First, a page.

Although it cannot be directly comparable, our results are aligned with another study estimating HRQoL due to RSV infection in children under 5 years [9]. They found a disutility range from 0.16 to 0.62 using a time trade‐off method in which QoL loss was estimated by asking participants about a hypothetical illness that they had not experienced. But these methods are susceptible to several biases [36]. In addition, our results could be also comparable to utilities found in other respiratory diseases. The median health utility of children 0–4 years of age during the influenza episode was around 0.64 [37]. Therefore, the impact on HRQoL is around 36%. However, mean HRQoL loss of child and related adults with rotavirus gastroenteritis (0.68–0.74) seems lower [21].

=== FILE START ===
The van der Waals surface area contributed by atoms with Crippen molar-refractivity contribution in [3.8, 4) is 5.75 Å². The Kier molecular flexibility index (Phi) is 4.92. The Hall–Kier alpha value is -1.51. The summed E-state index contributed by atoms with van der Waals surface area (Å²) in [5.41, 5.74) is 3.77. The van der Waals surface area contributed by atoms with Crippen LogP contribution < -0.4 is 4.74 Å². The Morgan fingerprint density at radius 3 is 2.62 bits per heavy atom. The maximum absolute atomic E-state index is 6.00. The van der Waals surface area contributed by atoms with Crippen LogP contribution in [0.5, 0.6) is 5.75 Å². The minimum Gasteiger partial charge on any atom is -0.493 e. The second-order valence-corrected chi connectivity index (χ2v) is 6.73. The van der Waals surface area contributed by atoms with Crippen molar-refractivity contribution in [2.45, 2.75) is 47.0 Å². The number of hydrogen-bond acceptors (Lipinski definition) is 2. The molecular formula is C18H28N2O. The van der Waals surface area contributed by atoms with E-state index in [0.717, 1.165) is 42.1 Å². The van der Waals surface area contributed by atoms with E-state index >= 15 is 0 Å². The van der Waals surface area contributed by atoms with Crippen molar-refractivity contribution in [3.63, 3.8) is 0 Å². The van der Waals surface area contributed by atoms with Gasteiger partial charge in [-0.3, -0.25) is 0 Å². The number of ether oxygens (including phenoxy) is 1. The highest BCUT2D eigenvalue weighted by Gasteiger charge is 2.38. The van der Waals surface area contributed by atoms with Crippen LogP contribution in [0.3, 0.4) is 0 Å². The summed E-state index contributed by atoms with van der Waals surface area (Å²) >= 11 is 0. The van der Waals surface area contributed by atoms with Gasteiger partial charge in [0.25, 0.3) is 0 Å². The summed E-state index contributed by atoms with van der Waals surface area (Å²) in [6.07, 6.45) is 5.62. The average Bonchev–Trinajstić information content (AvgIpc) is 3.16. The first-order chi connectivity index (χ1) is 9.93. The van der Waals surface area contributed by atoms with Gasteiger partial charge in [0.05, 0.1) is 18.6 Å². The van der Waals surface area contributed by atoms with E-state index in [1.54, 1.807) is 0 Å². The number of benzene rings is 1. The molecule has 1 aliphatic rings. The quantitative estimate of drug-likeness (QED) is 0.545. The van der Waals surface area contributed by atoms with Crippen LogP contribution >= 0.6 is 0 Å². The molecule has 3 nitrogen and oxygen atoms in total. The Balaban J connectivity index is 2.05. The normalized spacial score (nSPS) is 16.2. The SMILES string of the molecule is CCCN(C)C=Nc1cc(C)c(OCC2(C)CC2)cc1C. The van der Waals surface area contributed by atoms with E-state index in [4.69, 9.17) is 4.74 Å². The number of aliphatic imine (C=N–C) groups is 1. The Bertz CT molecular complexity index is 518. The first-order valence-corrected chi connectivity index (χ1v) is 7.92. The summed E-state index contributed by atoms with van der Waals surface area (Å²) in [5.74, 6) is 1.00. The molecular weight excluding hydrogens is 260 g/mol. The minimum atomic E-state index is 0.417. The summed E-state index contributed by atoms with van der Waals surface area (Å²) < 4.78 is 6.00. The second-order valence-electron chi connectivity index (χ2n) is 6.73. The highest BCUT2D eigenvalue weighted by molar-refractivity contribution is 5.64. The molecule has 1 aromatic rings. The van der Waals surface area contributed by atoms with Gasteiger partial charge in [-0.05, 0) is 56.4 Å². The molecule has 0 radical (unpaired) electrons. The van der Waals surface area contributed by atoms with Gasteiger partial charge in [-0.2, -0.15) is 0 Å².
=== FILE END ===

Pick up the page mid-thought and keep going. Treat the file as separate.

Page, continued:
Our results have been estimated using a new ad hoc RSV-specific questionnaire, because there were no other questionnaires available specific to RSV for children between 0–2 years of age. The most frequently used questionnaires, such as EQ-5D, HUI or SF-36 are not validated for children under 5 years old [14,15,16]. Other questionnaires were indicated for children under 5 [38], but not for under 2 years. Two other questionnaires useful for under 2 years [39, 40] were not validated for children under 2 months. However, the peak incidence of RSV is before 2 months [41] and half of our children were younger than 2 months. Therefore, in collaboration with paediatricians’ and patients' associations, we developed a 38-item questionnaire adapted to the disease and the patient’s age group (0–2 years). Importantly, it also gathers information about the illness’s impact on parents/caregivers. Parents of infected children may experience worry, anxiety and distress. Moreover, family’s activities may also be disrupted (i.e. work responsibilities, housekeeping or leisure). So information about how the illness impacts the family should be also included for a fuller understanding of the burden of RSV disease. To do this, we relied on the previously validated questionnaire used to estimate the impact of gastroenteritis due to rotavirus in infants [23]. Nevertheless, the convergent and discriminant capacity of the questionnaire is being evaluated in a new study. This study will also allow us to transform the scores to an anchor-based range (from 0 = death to 1 = full health). After this transformation, we will be able to estimate QALYs that are necessary for economic evaluations of future immunisation strategies.